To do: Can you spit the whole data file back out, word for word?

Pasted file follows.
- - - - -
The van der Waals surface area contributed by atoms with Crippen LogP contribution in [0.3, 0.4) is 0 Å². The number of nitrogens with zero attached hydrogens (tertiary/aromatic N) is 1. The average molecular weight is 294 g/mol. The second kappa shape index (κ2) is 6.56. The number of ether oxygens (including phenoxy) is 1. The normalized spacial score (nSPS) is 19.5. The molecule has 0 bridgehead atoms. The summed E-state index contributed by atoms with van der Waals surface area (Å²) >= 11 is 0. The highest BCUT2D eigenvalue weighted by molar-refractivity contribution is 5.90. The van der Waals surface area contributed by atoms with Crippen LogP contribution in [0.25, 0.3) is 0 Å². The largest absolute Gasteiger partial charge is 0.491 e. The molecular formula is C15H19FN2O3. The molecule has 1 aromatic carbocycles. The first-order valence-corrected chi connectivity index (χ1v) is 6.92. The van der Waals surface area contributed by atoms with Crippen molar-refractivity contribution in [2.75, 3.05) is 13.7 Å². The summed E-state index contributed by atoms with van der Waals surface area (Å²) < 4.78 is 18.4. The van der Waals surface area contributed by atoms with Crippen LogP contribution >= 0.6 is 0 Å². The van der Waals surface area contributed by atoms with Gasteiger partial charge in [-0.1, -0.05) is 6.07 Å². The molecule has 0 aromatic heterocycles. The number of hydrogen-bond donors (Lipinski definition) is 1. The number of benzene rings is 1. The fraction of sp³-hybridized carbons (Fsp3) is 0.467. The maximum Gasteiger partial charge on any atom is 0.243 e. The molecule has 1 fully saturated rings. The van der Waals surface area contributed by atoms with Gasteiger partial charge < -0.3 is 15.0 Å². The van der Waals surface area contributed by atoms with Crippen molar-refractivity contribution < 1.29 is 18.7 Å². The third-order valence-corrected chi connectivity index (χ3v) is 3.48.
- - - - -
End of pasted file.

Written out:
The van der Waals surface area contributed by atoms with Crippen LogP contribution in [0.3, 0.4) is 0 Å². The number of nitrogens with zero attached hydrogens (tertiary/aromatic N) is 1. The average molecular weight is 294 g/mol. The second kappa shape index (κ2) is 6.56. The number of ether oxygens (including phenoxy) is 1. The normalized spacial score (nSPS) is 19.5. The molecule has 0 bridgehead atoms. The summed E-state index contributed by atoms with van der Waals surface area (Å²) >= 11 is 0. The highest BCUT2D eigenvalue weighted by molar-refractivity contribution is 5.90. The van der Waals surface area contributed by atoms with Crippen LogP contribution in [0.25, 0.3) is 0 Å². The largest absolute Gasteiger partial charge is 0.491 e. The molecular formula is C15H19FN2O3. The molecule has 1 aromatic carbocycles. The first-order valence-corrected chi connectivity index (χ1v) is 6.92. The van der Waals surface area contributed by atoms with Crippen molar-refractivity contribution in [2.75, 3.05) is 13.7 Å². The summed E-state index contributed by atoms with van der Waals surface area (Å²) < 4.78 is 18.4. The van der Waals surface area contributed by atoms with Crippen LogP contribution >= 0.6 is 0 Å². The van der Waals surface area contributed by atoms with Gasteiger partial charge in [-0.1, -0.05) is 6.07 Å². The molecule has 0 aromatic heterocycles. The number of hydrogen-bond donors (Lipinski definition) is 1. The number of benzene rings is 1. The fraction of sp³-hybridized carbons (Fsp3) is 0.467. The maximum Gasteiger partial charge on any atom is 0.243 e. The molecule has 1 fully saturated rings. The van der Waals surface area contributed by atoms with Gasteiger partial charge < -0.3 is 15.0 Å². The van der Waals surface area contributed by atoms with Crippen molar-refractivity contribution < 1.29 is 18.7 Å². The third-order valence-corrected chi connectivity index (χ3v) is 3.48.